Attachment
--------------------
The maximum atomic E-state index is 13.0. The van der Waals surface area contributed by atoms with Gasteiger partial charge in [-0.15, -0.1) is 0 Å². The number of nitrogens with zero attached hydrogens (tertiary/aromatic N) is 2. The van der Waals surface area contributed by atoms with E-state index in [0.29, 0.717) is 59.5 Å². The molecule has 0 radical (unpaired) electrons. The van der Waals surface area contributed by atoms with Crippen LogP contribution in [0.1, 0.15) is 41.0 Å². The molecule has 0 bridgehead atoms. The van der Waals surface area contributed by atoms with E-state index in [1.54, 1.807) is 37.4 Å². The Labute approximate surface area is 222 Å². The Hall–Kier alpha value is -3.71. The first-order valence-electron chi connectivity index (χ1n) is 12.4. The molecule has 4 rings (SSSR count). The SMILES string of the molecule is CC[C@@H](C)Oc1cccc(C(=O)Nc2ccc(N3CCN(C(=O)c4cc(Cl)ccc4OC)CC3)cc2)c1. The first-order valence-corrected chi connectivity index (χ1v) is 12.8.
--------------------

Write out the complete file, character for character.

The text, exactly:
The maximum atomic E-state index is 13.0. The van der Waals surface area contributed by atoms with Gasteiger partial charge in [-0.15, -0.1) is 0 Å². The number of nitrogens with zero attached hydrogens (tertiary/aromatic N) is 2. The van der Waals surface area contributed by atoms with E-state index in [0.29, 0.717) is 59.5 Å². The molecule has 0 radical (unpaired) electrons. The van der Waals surface area contributed by atoms with Crippen LogP contribution in [0.1, 0.15) is 41.0 Å². The molecule has 0 bridgehead atoms. The van der Waals surface area contributed by atoms with E-state index in [1.54, 1.807) is 37.4 Å². The Labute approximate surface area is 222 Å². The Hall–Kier alpha value is -3.71. The first-order valence-electron chi connectivity index (χ1n) is 12.4. The molecule has 4 rings (SSSR count). The SMILES string of the molecule is CC[C@@H](C)Oc1cccc(C(=O)Nc2ccc(N3CCN(C(=O)c4cc(Cl)ccc4OC)CC3)cc2)c1. The first-order valence-corrected chi connectivity index (χ1v) is 12.8.